UK automotive employs 180,300 directly in manufacturing and hundreds of thousands indirectly. Over £3.1billion of new capital was employed in facilities last year alone. The list goes on.
Technologies change and most rational people would wholeheartedly welcome competition of ideas. May the best technology win! Just as the combustion engine has evolved and improved, let us celebrate the growth of hybrid and electric. But never before has a Government dared to close down an entire and critical industry almost overnight by diktat.
Cars replaced the horse because consumers preferred the car. The same thing happened with the transition from the aircraft propeller to the jet engine (although the British Government sold the technology to the Americans and Soviets for sweeties): the market chose. The same thing may very well happen with the electric car, but that should be the call of us, the consumers, not the Government. It is for you and me to choose what sort of car we wish to drive, be it big or small, blue or red, electric or combustion.
To legislate from an arbitrary date (and one not far off) that the sale of all new combustion cars must cease is frankly one of the most illiberal and economically destructive policies ever to come from Whitehall. It risks hundreds of thousands of livelihoods and much-needed exports for the most marginal benefit.
Moreover, this virtue signalling whim will make hardly a jot of difference for the environment. Automotive is a long-term, capital-intensive industry. New models take years to design, tooling up costs tens of millions and more, and families invest a large proportion of their hard-earned cash in the car of their choice.
Now, just as the Government at the stroke of a pen wiped thousands of pounds off the value of diesel cars, they will do exactly the same thing again, deliberately driving down the value of traditional cars. Worse, the new technology is still in its infancy. Technological outcome is suboptimal in terms of infrastructure, range, battery technology, relative cost and the like.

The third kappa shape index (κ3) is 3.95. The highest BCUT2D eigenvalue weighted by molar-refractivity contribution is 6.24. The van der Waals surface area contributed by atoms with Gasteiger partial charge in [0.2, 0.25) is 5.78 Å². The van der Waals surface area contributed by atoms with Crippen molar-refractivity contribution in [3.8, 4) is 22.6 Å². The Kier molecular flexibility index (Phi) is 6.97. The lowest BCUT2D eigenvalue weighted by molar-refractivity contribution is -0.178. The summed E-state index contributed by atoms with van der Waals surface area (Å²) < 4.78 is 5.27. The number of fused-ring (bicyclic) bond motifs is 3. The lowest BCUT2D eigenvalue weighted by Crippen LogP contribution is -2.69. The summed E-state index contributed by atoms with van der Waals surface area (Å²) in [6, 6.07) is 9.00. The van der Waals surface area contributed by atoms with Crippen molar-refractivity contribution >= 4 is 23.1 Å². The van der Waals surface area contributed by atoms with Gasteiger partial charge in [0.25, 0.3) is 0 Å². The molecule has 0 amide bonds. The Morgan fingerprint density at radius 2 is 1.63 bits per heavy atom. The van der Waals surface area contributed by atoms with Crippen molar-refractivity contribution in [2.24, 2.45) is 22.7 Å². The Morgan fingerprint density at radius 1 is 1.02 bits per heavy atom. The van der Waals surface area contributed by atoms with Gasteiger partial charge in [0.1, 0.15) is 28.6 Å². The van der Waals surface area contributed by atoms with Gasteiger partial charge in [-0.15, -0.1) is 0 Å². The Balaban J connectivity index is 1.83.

The private sector would find a way – it always does. Take the mobile phone network. While the cellular phone came out of military developments by private British company RACAL, if it had been left to Government we would probably still be waiting on a monopoly supplier providing a service for public use. Instead, enterprise organically built a highly effective and relatively inexpensive network. The same will happen with electric cars if left to personal choice. But if the Government directs you can be sure of the result: incompetence, inefficiency and expense.
What gives the Government the right to interfere in such a manner? It will claim ‘the environment, stupid’. Really? Ninety-four per cent of carbon dioxide occurs naturally and Britain accounts for under 2 per cent of the man-made output of the remaining 6 per cent – and automotive perhaps 30 per cent of that. This is a tiny percentage of already small percentages (0.06 x 0.02 x 0.3 = 0.000036 per cent). Does this really justify such illiberal action and enormous upheaval, forced job loss and cost? We may well choose to drive electric cars if we judge they are better, cleaner and more efficient, but I’m sorry, that’s my business, not the Government’s.
A fuller version of this article, which is republished by kind permission, appears here.